The view from the south-facing slopes of Black Mountain in Jackson, NH is pretty sweet, taking in a range of mountain peaks from Doublehead to Kearsarge, the Moats to the Tripyramids. The ski trails of Attitash and Cranmore, two other great Mt. Washington Valley ski areas, are visible amongst the scenic jumble, as are the upper heights of the village of Jackson.
If you stopped for a moment to re-read the first sentence, I can’t blame you. Yes, I did mean “south-facing.” While most every ski area one can think of faces north or northeast or northwest to hold the snow longer, Black is just the opposite. But the mountain seems to make this unusual geographic aspect work just fine, opening in mid-December each year and going until the end of March. In fact, Black Mountain has been serving skiers continuously for 80 years, so I’m figuring they know what they’re doing.
“When other mountains are closed due to windhold, Black Mountain is wide open owing to its sheltered location,” said Genn Anzaldi, the mountain’s marketing director. “And we have the best snowmakers and groomers who make lot of big snow piles and move it around good. The mountain holds the snow really well.”
GREAT MIDWEEK VISIT
This skier visited Black Mountain on a bluebird Tuesday a couple weeks back, my first visit ever. Tuesdays are relatively quiet times at any ski mountain, but on this particular day we pretty much had the slopes to ourselves. A handful of cars in the lot and maybe a dozen other skiers and that was it, so in addition to some pretty darn fine skiing we enjoyed zero lift lines.
We made laps on the East Bowl Triple Chair all morning and well into the afternoon, enjoying the blue cruisers on skier’s left—Juniper, Galloping Goose and Runaway—as well as the steeps on Jackson Standard. It took a hundred feet of easy herringboning to make the start of Maple Slalom Chute on skier’s right, which led Big Dipper and Upper Speedwell, Bob-A-Link, David and Jubilee. Just for fun we mixed it up some on the Poma lift affectionately called the Platter Pull.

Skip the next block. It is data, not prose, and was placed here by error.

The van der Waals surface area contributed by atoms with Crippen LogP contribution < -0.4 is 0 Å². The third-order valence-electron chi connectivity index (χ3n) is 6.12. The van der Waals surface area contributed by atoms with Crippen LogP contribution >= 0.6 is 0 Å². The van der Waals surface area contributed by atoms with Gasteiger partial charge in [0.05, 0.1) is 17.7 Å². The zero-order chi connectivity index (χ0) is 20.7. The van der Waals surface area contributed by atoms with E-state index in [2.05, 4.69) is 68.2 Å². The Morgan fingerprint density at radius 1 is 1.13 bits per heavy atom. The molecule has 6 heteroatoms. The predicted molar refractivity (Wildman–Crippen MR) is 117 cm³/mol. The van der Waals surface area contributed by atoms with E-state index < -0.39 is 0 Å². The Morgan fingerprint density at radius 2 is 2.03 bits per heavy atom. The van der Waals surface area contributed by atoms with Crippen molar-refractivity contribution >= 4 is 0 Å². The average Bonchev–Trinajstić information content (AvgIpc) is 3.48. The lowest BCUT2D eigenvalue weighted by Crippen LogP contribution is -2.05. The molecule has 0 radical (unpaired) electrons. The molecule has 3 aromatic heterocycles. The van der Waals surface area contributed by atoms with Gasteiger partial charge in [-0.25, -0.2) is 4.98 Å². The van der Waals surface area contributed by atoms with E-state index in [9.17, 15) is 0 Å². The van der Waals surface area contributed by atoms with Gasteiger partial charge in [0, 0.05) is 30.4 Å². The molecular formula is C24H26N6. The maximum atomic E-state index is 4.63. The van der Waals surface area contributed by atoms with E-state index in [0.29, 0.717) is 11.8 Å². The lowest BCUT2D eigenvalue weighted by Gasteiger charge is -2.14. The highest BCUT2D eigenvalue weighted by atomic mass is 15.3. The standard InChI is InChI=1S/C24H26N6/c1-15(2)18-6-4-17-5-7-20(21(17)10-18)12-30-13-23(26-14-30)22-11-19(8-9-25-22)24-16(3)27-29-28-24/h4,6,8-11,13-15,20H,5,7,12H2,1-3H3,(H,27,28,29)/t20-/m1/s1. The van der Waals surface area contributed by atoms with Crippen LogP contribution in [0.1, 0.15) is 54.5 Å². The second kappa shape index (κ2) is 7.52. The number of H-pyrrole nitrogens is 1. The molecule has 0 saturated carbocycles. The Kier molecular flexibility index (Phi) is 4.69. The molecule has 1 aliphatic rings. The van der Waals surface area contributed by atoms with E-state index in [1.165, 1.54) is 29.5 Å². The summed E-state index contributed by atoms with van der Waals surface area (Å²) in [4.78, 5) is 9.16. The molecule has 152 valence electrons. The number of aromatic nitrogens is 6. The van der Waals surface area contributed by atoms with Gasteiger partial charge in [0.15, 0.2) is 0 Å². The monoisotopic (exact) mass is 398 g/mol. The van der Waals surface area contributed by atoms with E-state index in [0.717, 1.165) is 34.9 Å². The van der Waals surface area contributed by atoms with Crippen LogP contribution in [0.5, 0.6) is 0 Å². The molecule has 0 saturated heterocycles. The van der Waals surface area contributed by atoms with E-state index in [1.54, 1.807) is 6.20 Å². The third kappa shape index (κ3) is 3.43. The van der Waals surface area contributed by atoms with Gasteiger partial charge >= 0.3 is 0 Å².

Late December and early January presented New England ski areas with some pretty challenging weather conditions. Black Mountain was making snow bigtime when I visited in hopes of opening the double chair to the summit as well as the upper trails by MLK weekend. Everything is open now, some two weeks hence.
The skiing was wonderful and we stopped often to soak up the sunshine and enjoy the great views; no particular agenda in mind but to savor each run.
PLENTY OF TERRAIN FOR EVERYBODY
“It’s a fun place and it’s bigger and more challenging than you think,” Anzaldi said.
Black Mountain does indeed have something for every skier type—never mind the incredible southern exposure sunshine and dearth of wind—with its nice mix 45 trails and glades on 143 acres and 1,100 feet of vertical drop. Snowmaking covers 98% of the mountain. Four lifts include a triple and double chair, a Poma lift and a J-bar.
Kids and families especially appreciate Black Mountain for its single base lodge and one bathroom area, and the Platter Pull lift that provides terrific access to lots of kid-friendly terrain.
“Kids have independence here. You’re not going to lose them. There’s a parent every 10 feet,” noted Anzaldi with a smile.